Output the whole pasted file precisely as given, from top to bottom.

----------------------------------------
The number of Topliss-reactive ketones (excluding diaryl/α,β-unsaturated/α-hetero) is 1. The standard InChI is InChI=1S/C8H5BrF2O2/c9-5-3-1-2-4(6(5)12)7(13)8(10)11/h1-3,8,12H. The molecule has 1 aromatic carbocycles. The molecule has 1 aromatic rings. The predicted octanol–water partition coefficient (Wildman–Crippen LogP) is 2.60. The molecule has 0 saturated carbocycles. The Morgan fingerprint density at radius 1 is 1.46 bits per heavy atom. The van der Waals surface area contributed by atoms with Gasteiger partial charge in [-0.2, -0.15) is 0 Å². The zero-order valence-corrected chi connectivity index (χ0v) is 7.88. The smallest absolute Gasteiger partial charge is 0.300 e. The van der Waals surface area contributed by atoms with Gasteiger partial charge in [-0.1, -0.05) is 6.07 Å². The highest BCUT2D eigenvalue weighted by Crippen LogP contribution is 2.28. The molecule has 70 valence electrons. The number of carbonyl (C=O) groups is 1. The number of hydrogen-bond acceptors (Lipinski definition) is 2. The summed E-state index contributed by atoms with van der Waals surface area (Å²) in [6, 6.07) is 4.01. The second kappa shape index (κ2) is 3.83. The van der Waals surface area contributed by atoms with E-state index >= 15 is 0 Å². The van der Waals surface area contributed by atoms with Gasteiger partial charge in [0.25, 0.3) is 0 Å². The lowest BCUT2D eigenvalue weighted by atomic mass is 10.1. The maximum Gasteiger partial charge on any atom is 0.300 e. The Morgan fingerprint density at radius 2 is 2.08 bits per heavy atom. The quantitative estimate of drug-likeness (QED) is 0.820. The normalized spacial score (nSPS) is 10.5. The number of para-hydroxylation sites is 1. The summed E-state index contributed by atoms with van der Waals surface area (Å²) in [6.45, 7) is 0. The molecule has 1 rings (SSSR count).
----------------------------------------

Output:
The number of Topliss-reactive ketones (excluding diaryl/α,β-unsaturated/α-hetero) is 1. The standard InChI is InChI=1S/C8H5BrF2O2/c9-5-3-1-2-4(6(5)12)7(13)8(10)11/h1-3,8,12H. The molecule has 1 aromatic carbocycles. The molecule has 1 aromatic rings. The predicted octanol–water partition coefficient (Wildman–Crippen LogP) is 2.60. The molecule has 0 saturated carbocycles. The Morgan fingerprint density at radius 1 is 1.46 bits per heavy atom. The van der Waals surface area contributed by atoms with Gasteiger partial charge in [-0.2, -0.15) is 0 Å². The zero-order valence-corrected chi connectivity index (χ0v) is 7.88. The smallest absolute Gasteiger partial charge is 0.300 e. The van der Waals surface area contributed by atoms with Gasteiger partial charge in [-0.1, -0.05) is 6.07 Å². The highest BCUT2D eigenvalue weighted by Crippen LogP contribution is 2.28. The molecule has 70 valence electrons. The number of carbonyl (C=O) groups is 1. The number of hydrogen-bond acceptors (Lipinski definition) is 2. The summed E-state index contributed by atoms with van der Waals surface area (Å²) in [6, 6.07) is 4.01. The second kappa shape index (κ2) is 3.83. The van der Waals surface area contributed by atoms with E-state index >= 15 is 0 Å². The van der Waals surface area contributed by atoms with Gasteiger partial charge in [0.25, 0.3) is 0 Å². The lowest BCUT2D eigenvalue weighted by atomic mass is 10.1. The maximum Gasteiger partial charge on any atom is 0.300 e. The Morgan fingerprint density at radius 2 is 2.08 bits per heavy atom. The quantitative estimate of drug-likeness (QED) is 0.820. The normalized spacial score (nSPS) is 10.5. The number of para-hydroxylation sites is 1. The summed E-state index contributed by atoms with van der Waals surface area (Å²) in [6.45, 7) is 0. The molecule has 1 rings (SSSR count).